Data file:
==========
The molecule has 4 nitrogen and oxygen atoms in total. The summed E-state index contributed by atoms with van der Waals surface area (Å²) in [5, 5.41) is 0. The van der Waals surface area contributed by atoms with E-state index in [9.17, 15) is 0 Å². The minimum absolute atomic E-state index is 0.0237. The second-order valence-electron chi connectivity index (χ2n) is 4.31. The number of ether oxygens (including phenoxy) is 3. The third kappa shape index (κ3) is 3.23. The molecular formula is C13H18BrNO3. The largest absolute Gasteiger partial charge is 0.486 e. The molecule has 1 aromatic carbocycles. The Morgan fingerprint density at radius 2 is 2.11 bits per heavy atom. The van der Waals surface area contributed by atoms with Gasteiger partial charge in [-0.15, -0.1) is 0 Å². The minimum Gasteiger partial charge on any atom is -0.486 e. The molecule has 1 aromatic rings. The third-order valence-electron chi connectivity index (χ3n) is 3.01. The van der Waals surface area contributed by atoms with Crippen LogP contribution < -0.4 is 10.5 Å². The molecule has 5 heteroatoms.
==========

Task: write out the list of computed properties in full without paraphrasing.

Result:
The molecule has 4 nitrogen and oxygen atoms in total. The summed E-state index contributed by atoms with van der Waals surface area (Å²) in [5, 5.41) is 0. The van der Waals surface area contributed by atoms with E-state index in [9.17, 15) is 0 Å². The minimum absolute atomic E-state index is 0.0237. The second-order valence-electron chi connectivity index (χ2n) is 4.31. The number of ether oxygens (including phenoxy) is 3. The third kappa shape index (κ3) is 3.23. The molecular formula is C13H18BrNO3. The largest absolute Gasteiger partial charge is 0.486 e. The molecule has 1 aromatic carbocycles. The Morgan fingerprint density at radius 2 is 2.11 bits per heavy atom. The van der Waals surface area contributed by atoms with Gasteiger partial charge in [-0.15, -0.1) is 0 Å². The minimum Gasteiger partial charge on any atom is -0.486 e. The molecule has 1 aromatic rings. The third-order valence-electron chi connectivity index (χ3n) is 3.01. The van der Waals surface area contributed by atoms with Crippen LogP contribution < -0.4 is 10.5 Å². The molecule has 5 heteroatoms.